I realise that this post has been longer and more disjointed than many I've been composing it in dribs and drabs over the last few days between hospital visits and short breaks in my day, but I'll come back to my original point that there has to be something wrong with modern society when the government can take control away from a local authority and give it to a profit making business who achieve results by fudging the books to make them money and the government look better with reduced school exclusions because they instead just don't take any actions.

This school has a police officer permanently based on the premises for gods sakes, I know that I just sound like a cumudgeonly old man but why not bring back proper punishment and teach these kids that there are consequences to their actions, what happened to every action has an equal and opposite reaction, I certainly learned that in school. Yes I fought, I realise that kids do, but I never hit any girls, and if I was caught doing anything wrong, which I innevitably was as the schools were run properly by proffesionals, there were consequences.

I have no objection to running schools as profit making organisations, every school I went to was a private one and yet ahead of these profits there was a deep underlying care for the welfare of the children and how those children in adult life would become better people and in turn bring their kids back to make them more money, as well as reflected glow from high flying pupils who went on to greater things. Now I realise that they largely failed in my case but that doesn't change the fact that their ethos was right and that this current way of thinking in my mind at least is grossly wrong.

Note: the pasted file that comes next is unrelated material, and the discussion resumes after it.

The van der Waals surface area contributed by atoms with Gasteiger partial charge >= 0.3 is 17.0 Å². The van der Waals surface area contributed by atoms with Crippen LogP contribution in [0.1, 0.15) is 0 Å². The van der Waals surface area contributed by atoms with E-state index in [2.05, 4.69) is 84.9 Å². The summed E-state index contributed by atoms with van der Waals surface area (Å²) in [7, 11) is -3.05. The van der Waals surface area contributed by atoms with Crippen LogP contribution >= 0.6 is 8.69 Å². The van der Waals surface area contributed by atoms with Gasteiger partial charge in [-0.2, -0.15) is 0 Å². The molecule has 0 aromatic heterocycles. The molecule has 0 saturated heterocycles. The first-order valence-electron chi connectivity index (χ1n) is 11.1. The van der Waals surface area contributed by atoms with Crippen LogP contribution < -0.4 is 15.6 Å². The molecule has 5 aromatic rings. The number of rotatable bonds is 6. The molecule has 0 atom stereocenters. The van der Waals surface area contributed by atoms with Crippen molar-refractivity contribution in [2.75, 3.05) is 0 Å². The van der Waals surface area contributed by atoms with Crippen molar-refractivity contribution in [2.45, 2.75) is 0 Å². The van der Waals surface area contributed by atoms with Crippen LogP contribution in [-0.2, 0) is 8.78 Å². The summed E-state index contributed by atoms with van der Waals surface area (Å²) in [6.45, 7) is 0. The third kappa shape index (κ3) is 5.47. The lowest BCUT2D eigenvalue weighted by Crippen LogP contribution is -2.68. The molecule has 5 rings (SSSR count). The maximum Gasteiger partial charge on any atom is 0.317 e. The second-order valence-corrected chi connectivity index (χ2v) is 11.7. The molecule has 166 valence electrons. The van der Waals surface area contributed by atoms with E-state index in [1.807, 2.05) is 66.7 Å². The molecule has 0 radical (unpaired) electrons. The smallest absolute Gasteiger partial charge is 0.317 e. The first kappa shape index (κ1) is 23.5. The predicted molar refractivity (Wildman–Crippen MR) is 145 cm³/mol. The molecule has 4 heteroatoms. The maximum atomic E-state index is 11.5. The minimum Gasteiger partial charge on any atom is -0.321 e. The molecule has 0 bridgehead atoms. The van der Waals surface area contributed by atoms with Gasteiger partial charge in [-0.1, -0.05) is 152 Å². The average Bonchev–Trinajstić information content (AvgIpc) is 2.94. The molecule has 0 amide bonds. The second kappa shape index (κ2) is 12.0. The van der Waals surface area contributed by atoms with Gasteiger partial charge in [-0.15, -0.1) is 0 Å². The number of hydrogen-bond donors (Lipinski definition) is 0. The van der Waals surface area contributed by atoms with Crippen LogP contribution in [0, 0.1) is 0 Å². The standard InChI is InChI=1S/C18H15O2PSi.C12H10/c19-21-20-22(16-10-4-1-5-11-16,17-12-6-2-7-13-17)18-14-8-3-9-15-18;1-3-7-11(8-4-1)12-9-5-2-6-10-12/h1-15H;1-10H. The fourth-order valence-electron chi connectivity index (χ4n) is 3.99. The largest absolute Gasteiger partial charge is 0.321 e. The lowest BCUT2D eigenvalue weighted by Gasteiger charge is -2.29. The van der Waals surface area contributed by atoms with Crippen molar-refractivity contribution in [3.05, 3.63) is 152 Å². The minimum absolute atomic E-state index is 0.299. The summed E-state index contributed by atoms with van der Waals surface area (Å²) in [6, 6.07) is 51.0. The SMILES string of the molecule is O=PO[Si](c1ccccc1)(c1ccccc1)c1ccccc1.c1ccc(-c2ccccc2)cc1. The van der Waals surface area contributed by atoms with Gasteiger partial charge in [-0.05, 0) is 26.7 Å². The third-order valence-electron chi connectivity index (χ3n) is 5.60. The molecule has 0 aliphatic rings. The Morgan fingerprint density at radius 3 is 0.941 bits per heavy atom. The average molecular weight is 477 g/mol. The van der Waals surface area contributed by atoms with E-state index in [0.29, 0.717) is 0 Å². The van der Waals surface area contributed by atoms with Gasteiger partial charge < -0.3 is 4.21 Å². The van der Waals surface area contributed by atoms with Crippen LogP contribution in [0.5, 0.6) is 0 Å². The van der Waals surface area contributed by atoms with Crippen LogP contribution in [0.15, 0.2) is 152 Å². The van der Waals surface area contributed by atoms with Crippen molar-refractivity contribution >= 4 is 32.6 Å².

I have ranted on for long enough now, I'll let you know how I get on next week.


Mr Bunny Chow

Thursday, 6 October 2011

Diary of a sick baby

I apologise that I have been remiss of late in keeping this blog up to date but I will endeavour to explain why below.

Last Friday I was designated the duty of driving my parents and older son Monkey Boy to Heathrow so that they could return to their home in a tinpot dictatorship and allow Mrs Bunny Chow and I to try get some level of order back into our lives following the arrival of our younger son now christened The Bug in reference to his resemblance to an angry woodlouse. (I do love my kids but find their ever changing appearance endlessly amusing)

As is often the case of a Friday afternoon or any other afternoon for that matter the M25 was gridlocked and I found myself humming Chris Rea's The Road to Hell and setting out after the two and a half hour journey to Heathrow with a fractious toddler and a feeling of dread. Mrs Bunny Chow called several times to let me know that The Bug had a really high temperature and that she thought we should take him to hospital to be checked out (he was 22 days old at this point) although slow the return journey was much better than the outward one and I was able to make it back to the M23 within an hour which should have seen me within 30 minutes of home.

Annoyingly though as soon as I pulled off the M25 the traffic ground to an inexplicable halt, literally going from 70ish MPH to zero, if the traffic reports had made any mention of this I could have driven on to the next junction and around the problem but of course they hadn't and I was now stuck with an extremely fractious, hungry and screaming toddler and a wife who was becoming understandably anxious on the end of the phone. Despite that fact that I was now only a few miles from home, I could see that we were stuck for the long hall and suggested to Mrs Bunny Chow that an ambulance was summonsed to come to her and I rummaged around to find snack goods to sooth Monkey Boy.